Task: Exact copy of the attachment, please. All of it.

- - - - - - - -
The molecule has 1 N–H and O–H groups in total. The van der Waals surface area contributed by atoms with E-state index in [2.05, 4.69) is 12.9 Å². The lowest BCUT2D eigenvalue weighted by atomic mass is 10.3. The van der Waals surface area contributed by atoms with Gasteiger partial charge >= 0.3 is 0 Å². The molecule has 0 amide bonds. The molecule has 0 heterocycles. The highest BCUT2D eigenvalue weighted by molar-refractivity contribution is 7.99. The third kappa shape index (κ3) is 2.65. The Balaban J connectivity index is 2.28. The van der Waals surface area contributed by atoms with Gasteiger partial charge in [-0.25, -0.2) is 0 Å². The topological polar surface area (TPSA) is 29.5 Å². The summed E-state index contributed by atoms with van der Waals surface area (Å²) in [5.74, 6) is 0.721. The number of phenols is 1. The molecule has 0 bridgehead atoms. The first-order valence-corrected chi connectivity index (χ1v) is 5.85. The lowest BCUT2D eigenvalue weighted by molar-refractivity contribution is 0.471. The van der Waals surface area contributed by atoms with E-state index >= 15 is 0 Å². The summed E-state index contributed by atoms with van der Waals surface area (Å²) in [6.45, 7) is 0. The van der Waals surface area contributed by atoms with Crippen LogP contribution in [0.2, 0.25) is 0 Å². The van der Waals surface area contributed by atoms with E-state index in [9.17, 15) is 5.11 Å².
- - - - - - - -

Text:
The molecule has 1 N–H and O–H groups in total. The van der Waals surface area contributed by atoms with E-state index in [2.05, 4.69) is 12.9 Å². The lowest BCUT2D eigenvalue weighted by atomic mass is 10.3. The van der Waals surface area contributed by atoms with Gasteiger partial charge >= 0.3 is 0 Å². The molecule has 0 amide bonds. The molecule has 0 heterocycles. The highest BCUT2D eigenvalue weighted by molar-refractivity contribution is 7.99. The third kappa shape index (κ3) is 2.65. The Balaban J connectivity index is 2.28. The van der Waals surface area contributed by atoms with Gasteiger partial charge in [-0.25, -0.2) is 0 Å². The topological polar surface area (TPSA) is 29.5 Å². The summed E-state index contributed by atoms with van der Waals surface area (Å²) in [5.74, 6) is 0.721. The number of phenols is 1. The molecule has 0 bridgehead atoms. The first-order valence-corrected chi connectivity index (χ1v) is 5.85. The lowest BCUT2D eigenvalue weighted by molar-refractivity contribution is 0.471. The van der Waals surface area contributed by atoms with E-state index >= 15 is 0 Å². The summed E-state index contributed by atoms with van der Waals surface area (Å²) in [6.45, 7) is 0. The van der Waals surface area contributed by atoms with Crippen LogP contribution in [0.2, 0.25) is 0 Å². The van der Waals surface area contributed by atoms with E-state index in [9.17, 15) is 5.11 Å².